Tips to Regain Body Mass and Muscle Strength after Prolonged Illness

There are two kinds of muscle atrophy. One is atrophy caused by lack of use, such as might happen if you have just been unable to use your muscles through a prolonged period of immobility after an accident or illness. The second kind is neurogenic atrophy, which is a disorder that affects the nerves connecting the muscles.

You can’t exercise your way out of neurogenic atrophy disorders like polio, but you can recover muscle strength and regain body mass after atrophy caused by nothing other than lack of use. Of course, it’s still like learning to ride a bike the first time. You find that things you could do before easily can no longer be done. You have to struggle and strain your muscles to the limit to accomplish simple things which others do all the time.

For instance, if one of your feet has been in a cast for six or more months, you may find it extremely hard to lift the leg up to take a step forward. The other leg does it easily, but the damaged one gets dragged along. You will struggle hard to lift it up and the trick here is not to try to walk right away.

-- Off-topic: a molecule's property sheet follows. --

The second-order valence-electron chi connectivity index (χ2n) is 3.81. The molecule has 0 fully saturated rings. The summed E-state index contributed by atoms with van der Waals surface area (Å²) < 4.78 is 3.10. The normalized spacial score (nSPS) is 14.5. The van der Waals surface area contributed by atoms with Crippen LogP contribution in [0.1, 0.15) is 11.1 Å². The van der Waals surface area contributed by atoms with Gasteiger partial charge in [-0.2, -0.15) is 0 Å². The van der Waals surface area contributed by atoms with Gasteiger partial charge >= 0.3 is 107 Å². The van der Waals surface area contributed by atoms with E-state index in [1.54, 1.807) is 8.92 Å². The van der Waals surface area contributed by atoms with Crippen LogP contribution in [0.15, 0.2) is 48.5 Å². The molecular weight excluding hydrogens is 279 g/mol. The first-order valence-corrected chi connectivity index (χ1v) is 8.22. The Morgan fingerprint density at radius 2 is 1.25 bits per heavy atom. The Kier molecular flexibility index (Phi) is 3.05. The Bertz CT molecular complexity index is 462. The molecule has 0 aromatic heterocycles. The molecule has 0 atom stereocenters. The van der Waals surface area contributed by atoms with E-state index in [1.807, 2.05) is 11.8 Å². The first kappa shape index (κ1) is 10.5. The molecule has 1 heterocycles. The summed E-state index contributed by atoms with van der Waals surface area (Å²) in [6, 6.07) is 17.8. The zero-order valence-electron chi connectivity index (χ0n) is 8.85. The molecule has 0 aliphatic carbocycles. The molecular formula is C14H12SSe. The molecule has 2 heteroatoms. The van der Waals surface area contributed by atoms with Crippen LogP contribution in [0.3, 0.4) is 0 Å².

Your physical therapist will tell you that you just need to start by learning to lift your leg up in place. You can do this while you’re lying down or seated with resistance bands to make it harder. It’s all about giving the muscles a workout and rebuilding the strength required to lift your leg at will. Then you can learn to walk.

Your therapist may also suggest aquatic therapy. It usually works very well in cases where muscle atrophy is causing terrible pain and stress on the bones when you try to move or lift weights. But when you’re pushing your muscles against water, the bones aren’t feeling any pressure and the only exercise and strain is on your muscles.

Another thing that will help speed up the process is your diet. A protein-rich diet and supplements like Whey protein and BCAA will help you regain body mass and muscle strength much faster than you could just through physical therapy and workouts.

Your dietitian will no doubt come up with something that’s suitable for you, but muscle building foods that usually work nicely include fish (salmon and sardines) that are packed with omega3 fatty acids, lean meats with a high protein content, eggs , whole grains, fruits and vegetables. The supplements that will kick your muscle building process into high-gear include creatine, whey protein, BCAA and glutamine.